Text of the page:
Chancey writes for a serious, peer-reviewed journal and employs a sober analysis. Yet I couldn't help laughing when he pointed out the rather unusual views held by one writer the NCBCPS relied on to buttress its claim that the Bible is literally true. The curriculum cites writer J. O. Kinnaman, who argued for biblical inerrancy. NCPCPS's Ridenour was apparently unaware (or didn't care) that Kinnaman was an eccentric who also argued that Jesus and Saint Patti traveled to Great Britain and that Jesus studied in India. (Perhaps this account is in one of those "lost books" of the Bible!) Kinnaman also claimed to have learned the secret of antigravity by examining devices from the lost continent of Atlantis.

Religion scholar Chancey concludes:
 The overall impression the various editions convey is of an
 inability to differentiate between pseudoscience, urban legends,
 fringe theories, and mainstream scholarship as well as between
 faith claims and nonsectarian descriptions. ... In short, students
 will leave this course with the understanding of the Bible
 apparently held by most members of the NCBCPS and with little
 awareness of views held by other religious groups or within the
 academic community.

I became alarmed when I learned that the curriculum also included U.S. constitutional history and that Ridenour was aligned with David Barton, a notorious pseudo-historian and promoter of "Christian nation" drivel. Sure enough, Chancey notes that the curriculum "provides little evidence of the robust discussions among the nation's founders about the relationship of church and state," distorts Thomas Jefferson's views, and fails to discuss James Madison's thinking at all. (This is kind of like teaching biology without mentioning Charles Darwin.) Instead, as Chancey reports, the curriculum offers students "a tendentious and at times misleading history implying that the separation of church and state is a modern aberration."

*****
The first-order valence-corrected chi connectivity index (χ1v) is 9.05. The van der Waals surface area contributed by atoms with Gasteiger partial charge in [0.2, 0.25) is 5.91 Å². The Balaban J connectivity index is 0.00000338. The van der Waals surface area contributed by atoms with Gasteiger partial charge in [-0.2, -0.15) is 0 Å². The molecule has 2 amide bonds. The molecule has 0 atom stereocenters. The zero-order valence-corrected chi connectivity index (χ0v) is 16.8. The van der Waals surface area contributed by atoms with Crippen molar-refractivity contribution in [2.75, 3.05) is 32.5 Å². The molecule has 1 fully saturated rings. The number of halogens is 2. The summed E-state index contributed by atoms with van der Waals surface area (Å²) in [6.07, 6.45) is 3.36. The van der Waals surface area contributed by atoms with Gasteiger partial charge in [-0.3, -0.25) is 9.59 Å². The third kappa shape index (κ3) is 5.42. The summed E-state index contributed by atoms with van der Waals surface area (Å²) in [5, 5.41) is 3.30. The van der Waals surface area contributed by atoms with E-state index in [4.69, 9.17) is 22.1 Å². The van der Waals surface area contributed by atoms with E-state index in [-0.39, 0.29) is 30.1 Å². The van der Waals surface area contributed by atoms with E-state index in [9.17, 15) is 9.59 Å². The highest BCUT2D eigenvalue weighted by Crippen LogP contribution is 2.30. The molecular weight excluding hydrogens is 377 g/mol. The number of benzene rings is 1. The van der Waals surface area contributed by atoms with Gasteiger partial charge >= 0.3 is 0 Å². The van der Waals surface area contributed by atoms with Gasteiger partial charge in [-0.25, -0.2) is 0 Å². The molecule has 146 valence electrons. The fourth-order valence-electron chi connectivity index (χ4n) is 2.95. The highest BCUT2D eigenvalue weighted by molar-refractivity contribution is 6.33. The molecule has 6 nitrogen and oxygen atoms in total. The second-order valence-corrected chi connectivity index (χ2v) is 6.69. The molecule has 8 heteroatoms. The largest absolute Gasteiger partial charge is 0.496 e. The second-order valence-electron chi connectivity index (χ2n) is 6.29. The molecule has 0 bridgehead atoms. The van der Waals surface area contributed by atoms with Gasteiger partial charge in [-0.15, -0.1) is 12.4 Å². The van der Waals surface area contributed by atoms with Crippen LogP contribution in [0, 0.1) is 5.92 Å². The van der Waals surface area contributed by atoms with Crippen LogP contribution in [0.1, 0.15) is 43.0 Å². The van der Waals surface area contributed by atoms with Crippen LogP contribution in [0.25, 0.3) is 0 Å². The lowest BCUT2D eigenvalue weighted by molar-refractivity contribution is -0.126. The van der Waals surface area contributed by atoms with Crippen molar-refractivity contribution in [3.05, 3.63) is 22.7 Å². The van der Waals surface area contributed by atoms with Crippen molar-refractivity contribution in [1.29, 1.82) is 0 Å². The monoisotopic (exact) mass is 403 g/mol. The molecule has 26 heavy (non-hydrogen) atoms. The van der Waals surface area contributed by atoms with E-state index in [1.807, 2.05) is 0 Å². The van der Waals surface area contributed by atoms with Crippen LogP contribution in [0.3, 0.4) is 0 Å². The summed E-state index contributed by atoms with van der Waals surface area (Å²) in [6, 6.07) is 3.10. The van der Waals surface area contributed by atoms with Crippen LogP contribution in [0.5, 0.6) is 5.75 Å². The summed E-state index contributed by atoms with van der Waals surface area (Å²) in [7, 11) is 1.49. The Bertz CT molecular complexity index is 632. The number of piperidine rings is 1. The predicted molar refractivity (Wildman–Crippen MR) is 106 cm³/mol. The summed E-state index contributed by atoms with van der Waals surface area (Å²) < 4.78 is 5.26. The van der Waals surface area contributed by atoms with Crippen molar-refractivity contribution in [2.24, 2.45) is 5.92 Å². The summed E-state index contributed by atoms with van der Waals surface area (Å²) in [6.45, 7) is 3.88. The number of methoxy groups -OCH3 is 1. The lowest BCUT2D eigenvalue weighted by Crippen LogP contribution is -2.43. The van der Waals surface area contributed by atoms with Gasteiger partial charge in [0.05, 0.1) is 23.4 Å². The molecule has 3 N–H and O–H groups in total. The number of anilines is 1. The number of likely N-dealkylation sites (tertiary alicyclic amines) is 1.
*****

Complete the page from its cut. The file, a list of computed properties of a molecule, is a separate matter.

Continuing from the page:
The NCBCPS claims that its curriculum is being used in hundreds of public schools. Ridenour has always refused to name the schools, so the numbers may be overstated. Nevertheless, we know the curriculum is being used in some districts. It was adopted for use in Odessa, Texas, last year. (And a group of parents is challenging it in court.)

Some would question whether the Bible can be taught objectively in public schools, given the range of thought on what that book is and what it was intended to do. Recent biblical scholarship has questioned some fundamentalist claims about the Bible, yet many public schools would be afraid to mention this scholarly consensus for fear of giving offense.

It's time to stop playing this game and quit pretending the Bible can readily be taught in a non-sectarian manner. A better approach would be to teach about religion across the curriculum when it's appropriate. An art appreciation course, for example, could discuss Renaissance-era religious paintings, and history courses could examine how religion has impacted society--in good and bad ways, of course.

Isolating the Bible, the primary book of Western religion, for a special course is bound to spark division. Those divisions are made all the deeper when constitutionally suspect curriculum materials produced by groups like the National Council on Bible Curriculum in Public Schools are brought into the picture.

Rob Boston is assistant director of communications for Americans United for Separation of Church and State.
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Title Annotation:Church & State
Author:Boston, Rob
Publication:The Humanist
Date:Nov 1, 2007